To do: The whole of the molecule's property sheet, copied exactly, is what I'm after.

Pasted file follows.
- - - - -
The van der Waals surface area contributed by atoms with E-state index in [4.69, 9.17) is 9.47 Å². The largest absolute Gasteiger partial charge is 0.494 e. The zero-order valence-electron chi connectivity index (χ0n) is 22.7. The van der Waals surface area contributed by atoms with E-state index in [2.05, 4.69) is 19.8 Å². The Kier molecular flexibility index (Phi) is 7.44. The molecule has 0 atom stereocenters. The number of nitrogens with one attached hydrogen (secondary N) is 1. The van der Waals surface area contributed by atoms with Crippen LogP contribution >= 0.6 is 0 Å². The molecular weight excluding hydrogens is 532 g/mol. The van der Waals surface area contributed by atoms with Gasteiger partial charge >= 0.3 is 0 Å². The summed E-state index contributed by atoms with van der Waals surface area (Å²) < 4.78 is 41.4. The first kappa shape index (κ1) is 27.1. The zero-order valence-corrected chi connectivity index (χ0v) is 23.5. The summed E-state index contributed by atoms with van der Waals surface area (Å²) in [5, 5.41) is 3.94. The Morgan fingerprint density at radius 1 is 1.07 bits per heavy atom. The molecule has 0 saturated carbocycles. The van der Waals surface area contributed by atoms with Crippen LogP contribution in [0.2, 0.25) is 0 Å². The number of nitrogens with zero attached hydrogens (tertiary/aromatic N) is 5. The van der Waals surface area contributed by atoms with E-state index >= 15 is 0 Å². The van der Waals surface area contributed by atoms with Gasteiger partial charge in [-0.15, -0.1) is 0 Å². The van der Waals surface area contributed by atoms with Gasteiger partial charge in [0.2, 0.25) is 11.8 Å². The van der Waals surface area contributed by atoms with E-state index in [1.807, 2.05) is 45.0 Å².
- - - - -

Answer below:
The van der Waals surface area contributed by atoms with E-state index in [4.69, 9.17) is 9.47 Å². The largest absolute Gasteiger partial charge is 0.494 e. The zero-order valence-electron chi connectivity index (χ0n) is 22.7. The van der Waals surface area contributed by atoms with E-state index in [2.05, 4.69) is 19.8 Å². The Kier molecular flexibility index (Phi) is 7.44. The molecule has 0 atom stereocenters. The number of nitrogens with one attached hydrogen (secondary N) is 1. The van der Waals surface area contributed by atoms with Crippen LogP contribution >= 0.6 is 0 Å². The molecular weight excluding hydrogens is 532 g/mol. The van der Waals surface area contributed by atoms with Gasteiger partial charge >= 0.3 is 0 Å². The summed E-state index contributed by atoms with van der Waals surface area (Å²) < 4.78 is 41.4. The first kappa shape index (κ1) is 27.1. The zero-order valence-corrected chi connectivity index (χ0v) is 23.5. The summed E-state index contributed by atoms with van der Waals surface area (Å²) in [5, 5.41) is 3.94. The Morgan fingerprint density at radius 1 is 1.07 bits per heavy atom. The molecule has 0 saturated carbocycles. The van der Waals surface area contributed by atoms with Crippen LogP contribution in [0.2, 0.25) is 0 Å². The number of nitrogens with zero attached hydrogens (tertiary/aromatic N) is 5. The van der Waals surface area contributed by atoms with E-state index >= 15 is 0 Å². The van der Waals surface area contributed by atoms with Gasteiger partial charge in [-0.15, -0.1) is 0 Å². The van der Waals surface area contributed by atoms with Gasteiger partial charge in [0.2, 0.25) is 11.8 Å². The van der Waals surface area contributed by atoms with E-state index in [1.807, 2.05) is 45.0 Å².